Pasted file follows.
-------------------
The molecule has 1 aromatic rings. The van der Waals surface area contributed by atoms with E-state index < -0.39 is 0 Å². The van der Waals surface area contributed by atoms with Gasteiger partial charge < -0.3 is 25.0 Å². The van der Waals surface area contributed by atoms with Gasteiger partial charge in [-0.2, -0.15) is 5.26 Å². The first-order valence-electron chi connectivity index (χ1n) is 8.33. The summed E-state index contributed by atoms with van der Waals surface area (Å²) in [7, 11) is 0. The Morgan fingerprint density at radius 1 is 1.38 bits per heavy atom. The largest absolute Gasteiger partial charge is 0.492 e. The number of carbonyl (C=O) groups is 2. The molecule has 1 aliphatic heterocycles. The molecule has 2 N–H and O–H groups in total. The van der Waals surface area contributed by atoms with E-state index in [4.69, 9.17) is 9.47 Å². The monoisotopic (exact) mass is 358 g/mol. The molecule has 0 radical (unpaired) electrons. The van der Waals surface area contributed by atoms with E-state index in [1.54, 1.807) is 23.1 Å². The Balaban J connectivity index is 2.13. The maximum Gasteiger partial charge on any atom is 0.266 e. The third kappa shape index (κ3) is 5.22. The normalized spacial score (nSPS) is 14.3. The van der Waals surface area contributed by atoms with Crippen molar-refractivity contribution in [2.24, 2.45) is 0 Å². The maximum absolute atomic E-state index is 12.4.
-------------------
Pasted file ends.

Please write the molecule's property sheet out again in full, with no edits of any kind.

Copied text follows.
The molecule has 1 aromatic rings. The van der Waals surface area contributed by atoms with E-state index < -0.39 is 0 Å². The van der Waals surface area contributed by atoms with Gasteiger partial charge < -0.3 is 25.0 Å². The van der Waals surface area contributed by atoms with Gasteiger partial charge in [-0.2, -0.15) is 5.26 Å². The first-order valence-electron chi connectivity index (χ1n) is 8.33. The summed E-state index contributed by atoms with van der Waals surface area (Å²) in [7, 11) is 0. The Morgan fingerprint density at radius 1 is 1.38 bits per heavy atom. The largest absolute Gasteiger partial charge is 0.492 e. The number of carbonyl (C=O) groups is 2. The molecule has 1 aliphatic heterocycles. The molecule has 2 N–H and O–H groups in total. The van der Waals surface area contributed by atoms with E-state index in [4.69, 9.17) is 9.47 Å². The monoisotopic (exact) mass is 358 g/mol. The molecule has 0 radical (unpaired) electrons. The van der Waals surface area contributed by atoms with E-state index in [1.54, 1.807) is 23.1 Å². The Balaban J connectivity index is 2.13. The maximum Gasteiger partial charge on any atom is 0.266 e. The third kappa shape index (κ3) is 5.22. The normalized spacial score (nSPS) is 14.3. The van der Waals surface area contributed by atoms with Crippen molar-refractivity contribution in [2.24, 2.45) is 0 Å². The maximum absolute atomic E-state index is 12.4.